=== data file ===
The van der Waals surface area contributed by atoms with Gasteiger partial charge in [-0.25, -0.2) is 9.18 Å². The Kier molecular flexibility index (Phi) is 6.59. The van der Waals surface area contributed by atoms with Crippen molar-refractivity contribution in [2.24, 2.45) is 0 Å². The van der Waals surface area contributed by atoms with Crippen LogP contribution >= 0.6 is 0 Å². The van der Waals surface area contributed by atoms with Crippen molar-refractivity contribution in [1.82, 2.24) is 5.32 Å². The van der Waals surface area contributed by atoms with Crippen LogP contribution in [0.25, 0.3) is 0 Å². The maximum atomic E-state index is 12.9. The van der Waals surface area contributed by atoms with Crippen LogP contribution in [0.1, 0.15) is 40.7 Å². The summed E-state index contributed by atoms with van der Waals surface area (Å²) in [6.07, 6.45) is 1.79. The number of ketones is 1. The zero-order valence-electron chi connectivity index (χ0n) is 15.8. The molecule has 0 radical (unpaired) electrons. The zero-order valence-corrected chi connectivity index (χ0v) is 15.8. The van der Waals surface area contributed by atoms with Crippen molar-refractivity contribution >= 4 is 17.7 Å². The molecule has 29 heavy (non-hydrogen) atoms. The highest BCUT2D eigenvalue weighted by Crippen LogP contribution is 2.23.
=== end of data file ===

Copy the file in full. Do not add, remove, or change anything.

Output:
The van der Waals surface area contributed by atoms with Gasteiger partial charge in [-0.25, -0.2) is 9.18 Å². The Kier molecular flexibility index (Phi) is 6.59. The van der Waals surface area contributed by atoms with Crippen molar-refractivity contribution in [2.24, 2.45) is 0 Å². The van der Waals surface area contributed by atoms with Crippen LogP contribution >= 0.6 is 0 Å². The van der Waals surface area contributed by atoms with Crippen molar-refractivity contribution in [1.82, 2.24) is 5.32 Å². The van der Waals surface area contributed by atoms with Crippen LogP contribution in [0.25, 0.3) is 0 Å². The maximum atomic E-state index is 12.9. The van der Waals surface area contributed by atoms with Crippen LogP contribution in [0.1, 0.15) is 40.7 Å². The summed E-state index contributed by atoms with van der Waals surface area (Å²) in [6.07, 6.45) is 1.79. The number of ketones is 1. The zero-order valence-electron chi connectivity index (χ0n) is 15.8. The molecule has 0 radical (unpaired) electrons. The zero-order valence-corrected chi connectivity index (χ0v) is 15.8. The van der Waals surface area contributed by atoms with Crippen molar-refractivity contribution >= 4 is 17.7 Å². The molecule has 29 heavy (non-hydrogen) atoms. The highest BCUT2D eigenvalue weighted by Crippen LogP contribution is 2.23.